June 2015
Volume 56, Issue 7
Free
ARVO Annual Meeting Abstract  |   June 2015
Noninvasive functional retinal imaging disrupted by pharmacologic manipulation of neurovascular coupling pathways.
Author Affiliations & Notes
  • Daniel Y Tso
    Depts of Neurosurgery and Ophthalmology, SUNY Upstate Medical Univ, Syracuse, NY
    SUNY Eye Institute, Syracuse, NY
  • Momotaz Begum
    Depts of Neurosurgery and Ophthalmology, SUNY Upstate Medical Univ, Syracuse, NY
    SUNY Eye Institute, Syracuse, NY
  • Footnotes
    Commercial Relationships Daniel Tso, None; Momotaz Begum, None
  • Footnotes
    Support None
Investigative Ophthalmology & Visual Science June 2015, Vol.56, 4123. doi:
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      Daniel Y Tso, Momotaz Begum; Noninvasive functional retinal imaging disrupted by pharmacologic manipulation of neurovascular coupling pathways.. Invest. Ophthalmol. Vis. Sci. 2015;56(7 ):4123.

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      © ARVO (1962-2015); The Authors (2016-present)

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Abstract
 
Purpose
 

Intrinsic signal optical imaging studies have shown the existence of stimulus-evoked signals in the retina that are likely to be of outer retinal origin. Additional studies have also shown that such reflectance change signals are dominated by hemodynamics. The linkage between this stimulus-driven retinal activity and the resulting hemodynamic basis of the measured reflectance changes is a form of neurovascular coupling. However the precise chain of mechanisms in the retina whereby photoreceptor activation leads to a vascular response is unknown. Most previous studies of neurovascular coupling in the retina have been in vitro. In the present study, we sought to dissect the role of several prospective signaling pathways in the observed stimulus-evoked neurovascular responses in vivo through intravitreal injections of selected agonists, antagonists and blockers, while imaging these retinal intrinsic signals.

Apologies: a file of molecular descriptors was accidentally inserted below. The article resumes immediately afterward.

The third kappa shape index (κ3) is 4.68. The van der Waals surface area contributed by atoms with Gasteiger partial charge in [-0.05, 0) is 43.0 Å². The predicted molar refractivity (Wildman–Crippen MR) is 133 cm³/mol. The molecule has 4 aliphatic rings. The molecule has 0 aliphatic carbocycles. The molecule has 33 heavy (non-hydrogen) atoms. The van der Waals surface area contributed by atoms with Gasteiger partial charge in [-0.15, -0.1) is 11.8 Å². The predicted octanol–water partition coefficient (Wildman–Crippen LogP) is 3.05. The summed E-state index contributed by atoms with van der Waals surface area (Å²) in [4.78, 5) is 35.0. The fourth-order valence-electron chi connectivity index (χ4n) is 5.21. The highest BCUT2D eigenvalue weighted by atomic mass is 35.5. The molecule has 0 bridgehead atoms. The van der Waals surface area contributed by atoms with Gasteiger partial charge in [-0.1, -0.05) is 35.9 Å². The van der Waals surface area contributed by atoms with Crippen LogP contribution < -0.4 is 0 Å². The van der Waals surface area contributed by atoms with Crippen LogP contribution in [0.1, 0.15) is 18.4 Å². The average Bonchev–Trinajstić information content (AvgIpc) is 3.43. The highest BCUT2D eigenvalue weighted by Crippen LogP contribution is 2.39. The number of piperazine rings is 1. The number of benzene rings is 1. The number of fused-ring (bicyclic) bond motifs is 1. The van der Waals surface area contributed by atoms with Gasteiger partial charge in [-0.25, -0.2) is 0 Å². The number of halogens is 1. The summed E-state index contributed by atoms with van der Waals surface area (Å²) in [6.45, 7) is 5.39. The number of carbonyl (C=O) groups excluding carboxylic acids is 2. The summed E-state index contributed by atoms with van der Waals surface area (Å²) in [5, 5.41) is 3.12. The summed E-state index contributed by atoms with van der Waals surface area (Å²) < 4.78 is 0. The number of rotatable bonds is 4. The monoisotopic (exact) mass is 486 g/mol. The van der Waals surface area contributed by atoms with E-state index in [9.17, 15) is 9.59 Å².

Methods
 

Animals and Preparation. Adult cats were anesthetized, paralyzed and positioned in a stereotaxic. Using a modified fundus camera, the retina was stimulated with visible (550nm) patterned stimuli and illuminated in the near-infrared (700-900nm), while intrinsic optical signals were recorded with a CCD camera.<br /> <br /> Drug-injections. Intravitreal injections included suramin (purinergic antagonist), HET0016 (20-HETE inhibitor), PPOH (EET inhibitor) and NECA (adenosine agonist).

 
Results
 

Previous retinal imaging studies using intravitreal injections of blockers of inner retinal function (e.g. TTX, PDA, APB) yielded little impact on the retinal imaging signals. However in the present study, each drug selected to interfere with a particular neurovascular coupling pathway had profound impact on the observed retinal imaging signals. In some cases, the sign of the observed retinal imaging signal changed from negative to positive.

 
Conclusions
 

This novel functional retinal imaging technique is shown to reveal outer retinal function through its impact on hemodynamics via the neurovascular coupling pathways. These studies help establish the chain of retinal events from light absorption to observed changes in retinal reflectance in vivo. It is anticipated that an understanding of the underlying neural, biophysical and signaling mechanisms will help determine the utility of this method for studies of retinal function, health and related clinical applications.  

 
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